Art Exhibition Etiquette
Galerie Michael • Dec 08, 2017
THE CODE OF SOPHISTICATION AT ART EXHIBITIONS
Not many of us will have the opportunity to enjoy an art gallery opening. Most understand that there is a code of ethics and etiquette where certain events are concerned, but for some, this isn’t known, or well-understood. If you’re headed to an art gallery opening, and have never attended one before, there are things that you can do to make sure that you don’t embarrass yourself, or cause a distraction. Some behaviors, however accidental, are considered quite rude, and may result in your being removed from the event. You don’t want this, so make sure you follow some common guidelines so that you and everyone present will be able to enjoy themselves.
CHECK TO SEE IF THE INVITATION GIVES THE DRESS CODE
It is safe to say that no gallery opening is a jeans-and-t-shirt event, but the degree of dressiness maybe specified on the invitation. ‘Black tie’ usually means tuxedos for men, and formal gowns for women. ‘Black tie optional’ means dark suits and ties for men, and long dresses for women. Cocktail parties usually mean slacks and button downs for men, and little black dresses or bright party dresses for women. If the invite doesn’t specify the dress code, it is worth your time to call ahead to ask the gallery themselves.
Even when you know that speeches are coming before you have a chance to see the work, it is courteous to be there from the start. The speeches and greetings are as much a part of the exhibition as the artist’s work. This will also give you the opportunity to see the gallery owner, and to make sure that you know who the artist is.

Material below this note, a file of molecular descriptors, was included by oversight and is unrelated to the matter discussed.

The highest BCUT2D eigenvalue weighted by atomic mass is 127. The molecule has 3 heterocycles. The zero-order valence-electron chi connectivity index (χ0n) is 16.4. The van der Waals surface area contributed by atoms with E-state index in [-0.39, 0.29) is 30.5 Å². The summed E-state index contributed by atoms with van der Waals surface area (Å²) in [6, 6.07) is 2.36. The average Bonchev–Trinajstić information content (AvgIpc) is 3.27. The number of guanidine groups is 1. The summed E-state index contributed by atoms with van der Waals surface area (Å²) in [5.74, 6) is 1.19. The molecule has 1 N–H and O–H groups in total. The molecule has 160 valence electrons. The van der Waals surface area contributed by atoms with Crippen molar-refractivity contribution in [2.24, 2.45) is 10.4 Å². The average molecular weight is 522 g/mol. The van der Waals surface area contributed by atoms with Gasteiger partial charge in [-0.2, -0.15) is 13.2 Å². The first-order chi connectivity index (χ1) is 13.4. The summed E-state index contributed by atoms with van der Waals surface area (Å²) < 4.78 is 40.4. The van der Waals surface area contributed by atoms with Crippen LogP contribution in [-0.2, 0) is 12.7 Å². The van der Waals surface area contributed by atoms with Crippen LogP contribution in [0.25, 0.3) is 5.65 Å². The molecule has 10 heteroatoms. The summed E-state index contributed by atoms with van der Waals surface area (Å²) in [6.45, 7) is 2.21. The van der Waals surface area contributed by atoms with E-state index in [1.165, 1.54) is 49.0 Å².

AVOID GETTING DRUNK
Getting drunk at parties, in bars, clubs, vineyards, and breweries is perfectly acceptable. Drinking heavily at gallery openings is frowned upon, to say the least. Many people become disorderly and disruptive when drunk, and this can impact the experience of other that are at the event to enjoy the art and to support the artist. Be considerate of those around you, and make sure to temper your drinking, and tip the bartender.
TAKE YOUR TIME LOOKING, BUT BE MINDFUL OF THE SPACE
Some galleries are large, some galleries are small, but no gallery has enough room for everyone to crowd around one piece. Be cognizant of yourself and the space that you’re taking while examining a piece of art. Standing in the middle of a portrait for longer than a few minutes is rude because it doesn’t take into consideration others that are interested in seeing the piece that has fascinated you.
SPEAK JUST BELOW A NORMAL VOICE
Think of art galleries as on par with museums and libraries: in neither situation is it appropriate to talk loudly, be it on your cell phone, or with the people around you. Speaking in a lower tone in an art gallery is respectful of the artist, but also of the people who want to focus on the art, interpreting and understanding it.